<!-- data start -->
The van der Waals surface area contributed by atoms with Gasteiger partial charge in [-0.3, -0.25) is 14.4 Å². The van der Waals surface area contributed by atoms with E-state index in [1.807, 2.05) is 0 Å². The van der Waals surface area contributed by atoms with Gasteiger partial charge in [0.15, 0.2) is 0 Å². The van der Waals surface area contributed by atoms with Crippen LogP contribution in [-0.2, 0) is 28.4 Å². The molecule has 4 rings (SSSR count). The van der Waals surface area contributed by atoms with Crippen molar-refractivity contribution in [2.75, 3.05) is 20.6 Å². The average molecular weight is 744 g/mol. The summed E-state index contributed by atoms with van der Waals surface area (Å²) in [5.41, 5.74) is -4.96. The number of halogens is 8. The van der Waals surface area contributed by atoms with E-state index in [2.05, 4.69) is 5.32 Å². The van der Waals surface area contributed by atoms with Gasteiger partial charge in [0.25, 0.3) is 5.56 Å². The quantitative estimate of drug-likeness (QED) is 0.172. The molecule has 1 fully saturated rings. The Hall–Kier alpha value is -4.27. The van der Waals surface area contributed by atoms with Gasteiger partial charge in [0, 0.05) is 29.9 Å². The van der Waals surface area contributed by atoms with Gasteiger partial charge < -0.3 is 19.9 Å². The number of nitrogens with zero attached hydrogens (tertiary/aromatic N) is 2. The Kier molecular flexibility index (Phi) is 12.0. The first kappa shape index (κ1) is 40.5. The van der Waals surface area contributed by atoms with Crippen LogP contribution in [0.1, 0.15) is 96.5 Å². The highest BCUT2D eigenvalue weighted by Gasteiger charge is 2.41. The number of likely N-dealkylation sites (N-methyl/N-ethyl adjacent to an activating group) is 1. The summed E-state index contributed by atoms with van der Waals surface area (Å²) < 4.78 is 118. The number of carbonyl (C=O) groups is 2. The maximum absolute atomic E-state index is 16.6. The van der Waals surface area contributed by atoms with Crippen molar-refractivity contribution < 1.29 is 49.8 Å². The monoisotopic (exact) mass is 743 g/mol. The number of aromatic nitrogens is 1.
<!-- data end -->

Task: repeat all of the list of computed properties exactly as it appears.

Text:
The van der Waals surface area contributed by atoms with Gasteiger partial charge in [-0.3, -0.25) is 14.4 Å². The van der Waals surface area contributed by atoms with E-state index in [1.807, 2.05) is 0 Å². The van der Waals surface area contributed by atoms with Gasteiger partial charge in [0.15, 0.2) is 0 Å². The van der Waals surface area contributed by atoms with Crippen LogP contribution in [-0.2, 0) is 28.4 Å². The molecule has 4 rings (SSSR count). The van der Waals surface area contributed by atoms with Crippen molar-refractivity contribution in [2.75, 3.05) is 20.6 Å². The average molecular weight is 744 g/mol. The summed E-state index contributed by atoms with van der Waals surface area (Å²) in [5.41, 5.74) is -4.96. The number of halogens is 8. The van der Waals surface area contributed by atoms with E-state index in [2.05, 4.69) is 5.32 Å². The van der Waals surface area contributed by atoms with Gasteiger partial charge in [0.25, 0.3) is 5.56 Å². The quantitative estimate of drug-likeness (QED) is 0.172. The molecule has 1 fully saturated rings. The Hall–Kier alpha value is -4.27. The van der Waals surface area contributed by atoms with Gasteiger partial charge in [0, 0.05) is 29.9 Å². The van der Waals surface area contributed by atoms with Gasteiger partial charge < -0.3 is 19.9 Å². The number of nitrogens with zero attached hydrogens (tertiary/aromatic N) is 2. The Kier molecular flexibility index (Phi) is 12.0. The first kappa shape index (κ1) is 40.5. The van der Waals surface area contributed by atoms with Crippen LogP contribution in [0.1, 0.15) is 96.5 Å². The highest BCUT2D eigenvalue weighted by Gasteiger charge is 2.41. The number of likely N-dealkylation sites (N-methyl/N-ethyl adjacent to an activating group) is 1. The summed E-state index contributed by atoms with van der Waals surface area (Å²) < 4.78 is 118. The number of carbonyl (C=O) groups is 2. The maximum absolute atomic E-state index is 16.6. The van der Waals surface area contributed by atoms with Crippen molar-refractivity contribution < 1.29 is 49.8 Å². The monoisotopic (exact) mass is 743 g/mol. The number of aromatic nitrogens is 1.